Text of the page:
Perhaps the biggest consequence of failing to comply with GDPR is the harm to the credibility of your business, which can often be beyond repair.

The five biggest GDPR fines in the year 2020 are

  1. Google EUR50mm – fined due to a lack of transparency on how data was harvested.
  2. H&M (Hennes & Mauritz) EUR35mm – a technical error caused the company’s network drive to be published to everyone in the company for a short while, which highlighted how the company collected sensitive personal data
  3. TIM (Italian Telecommunications operator) EUR27,800,000.00 – the company contacted non-customers in an aggressive marketing strategy while violating personal information
  4. BA (British Airways) EUR22,000,000.00 – the company did not process personal data with sufficient security measures was not protected sufficiently against cyber attacks
  5. Marriott International EUR20,450,000.00 – sufficient security measures not in place and was the target of a cyber attack. 

What is the Compensation for Damages?

Individuals are also entitled, under the GDPR, to seek compensation for any material and/or non-material harm arising from a violation of the regulation. A high volume of lawsuits, which can be extremely expensive, could result in the most serious data breaches. Take, for example, the Ashley Madison data breach. 

In 2015, the extramarital relations website fell victim to a cyber-attack that leaked the data of 36 million user accounts. Some victims of the hack requested compensation because of the sensitive nature of the website and the potential detrimental effects on the personal relationships of those users whose data was released.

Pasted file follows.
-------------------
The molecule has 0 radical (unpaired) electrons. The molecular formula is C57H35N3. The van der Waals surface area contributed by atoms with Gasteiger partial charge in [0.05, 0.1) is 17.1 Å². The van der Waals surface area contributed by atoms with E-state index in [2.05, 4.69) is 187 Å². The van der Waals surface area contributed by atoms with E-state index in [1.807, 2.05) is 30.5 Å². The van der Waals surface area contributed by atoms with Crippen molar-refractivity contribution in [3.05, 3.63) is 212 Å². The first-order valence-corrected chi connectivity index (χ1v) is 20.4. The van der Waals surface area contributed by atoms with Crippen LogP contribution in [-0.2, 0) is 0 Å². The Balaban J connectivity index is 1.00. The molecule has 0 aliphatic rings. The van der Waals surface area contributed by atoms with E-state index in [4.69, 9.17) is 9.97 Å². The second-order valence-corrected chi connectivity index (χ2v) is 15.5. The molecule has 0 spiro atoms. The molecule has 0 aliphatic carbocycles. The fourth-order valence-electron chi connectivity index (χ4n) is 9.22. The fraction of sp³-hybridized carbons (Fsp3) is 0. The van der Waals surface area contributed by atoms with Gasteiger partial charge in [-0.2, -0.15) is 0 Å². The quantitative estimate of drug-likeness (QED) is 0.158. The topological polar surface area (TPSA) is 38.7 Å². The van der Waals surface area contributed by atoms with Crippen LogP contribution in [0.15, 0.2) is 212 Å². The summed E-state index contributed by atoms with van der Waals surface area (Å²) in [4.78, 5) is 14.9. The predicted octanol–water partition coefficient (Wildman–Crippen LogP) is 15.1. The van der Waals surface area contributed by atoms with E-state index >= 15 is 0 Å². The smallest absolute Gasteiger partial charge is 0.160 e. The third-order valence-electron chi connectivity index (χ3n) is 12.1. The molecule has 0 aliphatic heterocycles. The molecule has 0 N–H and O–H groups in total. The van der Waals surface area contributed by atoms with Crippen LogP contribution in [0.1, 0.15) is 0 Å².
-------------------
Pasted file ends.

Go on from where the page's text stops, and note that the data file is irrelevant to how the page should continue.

Although there are a variety of consequences associated with failure to comply with GDPR, perhaps the most important are the above. The overarching message from the ICO (Information Commissioner’s office) itself is to ensure that you take the appropriate measures to show compliance, but that you are not unduly concerned about significant financial penalties.

Complying with data protection regulations can be overwhelming as it has many specific guidelines and rules that should be followed by every business dealing with personal sensitive data.

In addition, if any business deals with personal information from users from different jurisdictions, such a company has to comply with the regulations of the user’s jurisdiction.

What can be done?

Using secure and encrypted storage and file transfer system like Fortknoxster is the alternative solution to in-house sensitive data and documents storage and management.

Fortknoxster guarantees full compliance with document requests made from business to clients and also guaranteeing integrity and preventing any form of unauthorized access to sensitive data.

Providing peace of mind for compliance officers, Fortknoxster is the right tool for requesting, transferring, and storing any sort of sensitive data.